Tea drinking for the inhabitants of the East, especially China and Japan, is an ancient tradition. Tea culture is inseparable from the art, culture of these countries, the whole way of life. The ancient culture of Japan is full of unusual symbols and traditions, mysterious as a hieroglyph. One of these traditions is the world — famous tea ceremony.
Tea was brought to Japan from China in the VII century. At the origins of the spread of tea in the country were Japanese monks. In China, it was valued as a medicinal plant that helps with fatigue, eye disease, and rheumatism. Then, as a refined pastime. But such a cult of tea as in Japan, perhaps, was not in any country. This ritual has been performed almost unchanged in almost every Japanese home for centuries. Girls still in school remember the basics of ancient art. Many men also know how to conduct a tea ceremony.
In turn, this ritual gave rise to such arts as ikebana, Wabi-style ceramics, Japanese gardens, influenced porcelain, painting, and the interior of a Japanese home. The tea ritual influenced the worldview of the Japanese, and, conversely, the worldview of the Japanese of the XVI century brought to life the wabi style, determining the measured way of life, tastes, and mental makeup of the Japanese. The Japanese say that anyone who is well acquainted with the tea ceremony should be able to regulate their behavior in all cases of life with ease, dignity and grace. Japanese girls before marriage took cha-no yu lessons to acquire a beautiful posture, elegant manners.
There were and still are four basic principles of the tea ceremony: harmony (wa), reverence (kei), purity (sei) and peace (seki). The Eastern view of the world: an attempt to understand its essence through simple things, actions, contemplation, filled the tea ceremony with high meaning and charm. The meaning of the tea ceremony is that through simple actions, the path of spiritual improvement is available to a person. All stages of the ritual are held in strict order. The clothing must conform to the tradition of the ritual. For the ceremony, the participants (usually 5 people) dress in plain silk kimonos and special white socks designed for wooden shoes. Everyone has a small folding fan (sensu) in their hand.
Before the tea ceremony begins, guests spend some time in the front room (machiai). There, the host’s assistant (hanto) serves them flavored hot water. Then the master of the ceremony (Teixiu) appears and invites the guests to the tea house. They follow each other along a special path (riji) through the semi-darkness of the garden, admiring the beauty surrounding them. The closer to the house, the more the guests and the owner himself move away from the busy world. Going to a small well with clear water, they wash their hands and mouth. The guests then enter the tea room. The entrance to the tea house was low and narrow (66 cm wide and 60 cm high), so that guests had to literally crawl through it, humbling their temper. It was believed that by bending down, the guest shows his respect for the host. The low entrance gave another effect: the samurai could not enter the teahouse with a long sword and left it outside. It also symbolized the need to leave behind all the aggression that overcomes a person in the hustle and bustle of the world.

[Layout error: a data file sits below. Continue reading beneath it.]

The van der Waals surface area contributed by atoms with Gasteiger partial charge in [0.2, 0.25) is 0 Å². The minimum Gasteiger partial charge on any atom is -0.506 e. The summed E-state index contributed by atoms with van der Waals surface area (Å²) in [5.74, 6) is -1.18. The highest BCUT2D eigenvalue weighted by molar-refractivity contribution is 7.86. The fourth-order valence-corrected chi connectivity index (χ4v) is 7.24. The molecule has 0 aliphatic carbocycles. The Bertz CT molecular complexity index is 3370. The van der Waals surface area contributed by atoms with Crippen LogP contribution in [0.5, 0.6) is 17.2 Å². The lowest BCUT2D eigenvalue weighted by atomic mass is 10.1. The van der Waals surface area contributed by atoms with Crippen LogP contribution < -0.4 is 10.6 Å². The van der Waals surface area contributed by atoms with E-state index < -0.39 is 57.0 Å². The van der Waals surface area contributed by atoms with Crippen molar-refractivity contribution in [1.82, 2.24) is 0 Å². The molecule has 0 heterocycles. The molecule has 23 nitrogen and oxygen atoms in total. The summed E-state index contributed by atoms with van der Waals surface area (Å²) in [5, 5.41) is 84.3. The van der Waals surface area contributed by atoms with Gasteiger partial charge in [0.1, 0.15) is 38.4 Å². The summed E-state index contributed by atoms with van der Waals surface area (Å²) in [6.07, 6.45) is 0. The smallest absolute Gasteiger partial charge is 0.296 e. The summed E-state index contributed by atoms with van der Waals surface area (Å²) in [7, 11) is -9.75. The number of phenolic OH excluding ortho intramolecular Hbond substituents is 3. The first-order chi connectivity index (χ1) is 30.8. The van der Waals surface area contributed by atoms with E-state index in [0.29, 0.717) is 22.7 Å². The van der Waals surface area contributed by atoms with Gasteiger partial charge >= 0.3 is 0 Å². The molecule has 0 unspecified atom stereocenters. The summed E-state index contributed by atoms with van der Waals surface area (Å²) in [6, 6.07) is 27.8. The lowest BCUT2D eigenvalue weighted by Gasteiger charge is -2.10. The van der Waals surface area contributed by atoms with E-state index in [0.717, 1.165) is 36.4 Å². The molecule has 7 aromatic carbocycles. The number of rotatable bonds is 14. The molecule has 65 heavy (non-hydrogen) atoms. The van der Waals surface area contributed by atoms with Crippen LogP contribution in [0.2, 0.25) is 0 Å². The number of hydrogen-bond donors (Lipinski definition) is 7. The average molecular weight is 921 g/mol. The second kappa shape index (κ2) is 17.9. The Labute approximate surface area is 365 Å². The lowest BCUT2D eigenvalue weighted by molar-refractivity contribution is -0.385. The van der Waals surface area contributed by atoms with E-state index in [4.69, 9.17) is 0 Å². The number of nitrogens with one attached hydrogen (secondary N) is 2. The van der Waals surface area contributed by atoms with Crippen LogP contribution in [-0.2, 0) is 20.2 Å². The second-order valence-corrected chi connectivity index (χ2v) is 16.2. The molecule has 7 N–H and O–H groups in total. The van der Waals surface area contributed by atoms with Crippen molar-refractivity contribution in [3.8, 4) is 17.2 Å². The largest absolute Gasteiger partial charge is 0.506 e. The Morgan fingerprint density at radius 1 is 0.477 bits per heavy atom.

The guests went to the tea house and only after the guests got used to the situation, the host appeared and greeted the audience with a low bow. He would sit next to the hearth opposite the guests. Then the food was served on simple wooden trays (kaishi). It was customary to exchange bows during the serving of food. Then the host would invite the guests into the garden. After a short walk, the gong sounds announced the continuation of the ceremony in the tea room. The guests left the garden and returned to the house. The procedure for directly brewing tea (temae) and serving it to guests begins. In silence, the owner sat down by the hearth, over which a pot (kama) with boiling water was already suspended in advance.
Strong green tea was made from the young leaves of tea bushes. An important feature of the Japanese method was that the water when brewing tea had to have a temperature of the brewing time at the same time did not go beyond five minutes. After the tea was brewed, the host served the tyawan to the main guest. He bowed, placing the cup in the palm of his left hand, supporting it with his right. With a measured movement of his hands, he slowly raised the tyawan to his mouth. After taking a small sip, the guest had to appreciate the taste of the tea. As a rule, it is extremely tart and aromatic, which the Japanese have attached and still attach crucial importance to. After taking two more sips, the guest wiped the sipped place with a special paper (kaishi) and passed the bowl to the neighboring guest, who after a few sips sent it on. After passing around the circle, tyawan returned to the owner. One bowl was designed for three guests. The lap procedure took no more than 10 minutes. In general, the process of drinking tea was a very long ceremony.
The ritual ended like this: when the guests had drunk all the tea, the host rinsed the tyawan and tyasen, wiped the tyasaka again, and poured a full ladle of cold water into a pot of boiling water. This was the end of the official part of the ceremony. Then the host’s assistant would tell the guests that they could take a more relaxed pose (which is strictly forbidden during the ceremony). At the end of the ceremony, the guests thanked the host and went about their business. The owner watched them leave through the open door of the tea room.